Use of micro-emulsion technology for the directed evolution of antibodies


Buhr, D. L. ; Acca, F. E. ; Holland, E. G. ; Johnson, K. ; Maksymiuk, G. M. ; Vaill, A. ; Kay, B. K. ; Weitz, D. A. ; Weiner, M. P. ; Kiss, M. M. Use of micro-emulsion technology for the directed evolution of antibodies. Methods 2012, 58, 28-33. Copy at
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Affinity reagents, such as antibodies, are needed to study protein expression patterns, sub-cellular localization, and post-translational modifications in complex mixtures and tissues. Phage Emulsion, Secretion, and Capture (ESCape) is a novel micro-emulsion technology that utilizes water-in-oil (W/O) emulsions for the identification and isolation of cells secreting phage particles that display desirable antibodies. Using this method, a large library of antibody-displaying phage will bind to beads in individual compartments. Rather than using biopanning on a large mixed population, phage micro-emulsion technology allows us to individually query clonal populations of amplified phage against the antigen. The use of emulsions to generate microdroplets has the promise of accelerating phage selection experiments by permitting fine discrimination of kinetic parameters for binding to targets. In this study, we demonstrate the ability of phage micro-emulsion technology to distinguish two scFvs with a 300-fold difference in binding affinities (100 nM and 300 pM, respectively). In addition, we describe the application of phage microemulsion technology for the selection of scFvs that are resistant to elevated temperatures. (C) 2012 Published by Elsevier Inc.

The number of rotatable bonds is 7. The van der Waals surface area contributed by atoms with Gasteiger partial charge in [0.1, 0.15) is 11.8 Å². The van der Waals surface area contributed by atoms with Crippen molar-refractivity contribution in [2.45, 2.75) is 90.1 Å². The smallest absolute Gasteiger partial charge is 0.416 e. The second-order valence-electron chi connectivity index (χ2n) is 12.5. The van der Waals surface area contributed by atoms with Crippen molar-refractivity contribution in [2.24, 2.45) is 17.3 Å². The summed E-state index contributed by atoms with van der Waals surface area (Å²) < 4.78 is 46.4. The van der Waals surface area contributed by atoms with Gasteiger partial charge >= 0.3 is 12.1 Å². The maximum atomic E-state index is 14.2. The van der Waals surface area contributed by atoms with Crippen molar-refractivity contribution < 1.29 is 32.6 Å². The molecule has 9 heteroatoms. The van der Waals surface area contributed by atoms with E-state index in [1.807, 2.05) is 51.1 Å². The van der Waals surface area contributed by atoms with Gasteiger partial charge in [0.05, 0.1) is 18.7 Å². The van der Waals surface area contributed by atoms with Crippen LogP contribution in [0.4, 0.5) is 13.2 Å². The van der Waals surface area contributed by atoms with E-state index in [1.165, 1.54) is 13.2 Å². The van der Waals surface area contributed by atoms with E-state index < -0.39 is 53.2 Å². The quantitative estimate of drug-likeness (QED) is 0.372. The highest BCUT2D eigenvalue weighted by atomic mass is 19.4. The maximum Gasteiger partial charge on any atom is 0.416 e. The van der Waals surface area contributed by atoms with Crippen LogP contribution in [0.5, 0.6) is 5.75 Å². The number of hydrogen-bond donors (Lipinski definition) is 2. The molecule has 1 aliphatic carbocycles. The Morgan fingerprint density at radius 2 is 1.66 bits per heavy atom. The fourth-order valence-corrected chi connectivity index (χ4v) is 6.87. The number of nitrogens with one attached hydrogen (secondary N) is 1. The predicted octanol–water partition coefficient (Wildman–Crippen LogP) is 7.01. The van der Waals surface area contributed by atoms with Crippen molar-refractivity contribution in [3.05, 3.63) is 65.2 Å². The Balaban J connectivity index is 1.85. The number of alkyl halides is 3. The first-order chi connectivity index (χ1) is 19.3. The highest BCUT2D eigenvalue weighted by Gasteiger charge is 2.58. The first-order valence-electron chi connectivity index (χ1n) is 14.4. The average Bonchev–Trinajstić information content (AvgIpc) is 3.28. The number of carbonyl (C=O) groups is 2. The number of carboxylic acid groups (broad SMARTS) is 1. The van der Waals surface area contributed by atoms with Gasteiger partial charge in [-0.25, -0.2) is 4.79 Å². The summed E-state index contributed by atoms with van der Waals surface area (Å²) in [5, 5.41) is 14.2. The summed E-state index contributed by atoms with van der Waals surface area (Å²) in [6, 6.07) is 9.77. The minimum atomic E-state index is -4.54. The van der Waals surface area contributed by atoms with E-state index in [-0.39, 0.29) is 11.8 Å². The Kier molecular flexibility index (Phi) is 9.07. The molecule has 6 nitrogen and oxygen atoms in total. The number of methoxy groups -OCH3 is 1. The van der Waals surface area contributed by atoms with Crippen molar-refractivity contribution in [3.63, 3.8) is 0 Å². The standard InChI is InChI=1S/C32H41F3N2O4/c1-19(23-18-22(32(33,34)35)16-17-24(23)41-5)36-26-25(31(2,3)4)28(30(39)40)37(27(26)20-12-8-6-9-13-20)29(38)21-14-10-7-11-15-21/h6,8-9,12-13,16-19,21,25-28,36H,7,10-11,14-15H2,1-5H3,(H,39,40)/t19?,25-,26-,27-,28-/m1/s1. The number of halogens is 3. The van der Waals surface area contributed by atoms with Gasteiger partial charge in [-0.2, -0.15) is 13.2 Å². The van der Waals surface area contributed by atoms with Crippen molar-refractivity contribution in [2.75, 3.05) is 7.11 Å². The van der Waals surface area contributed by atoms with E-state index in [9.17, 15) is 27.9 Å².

Times Cited: 3

Last updated on 04/17/2014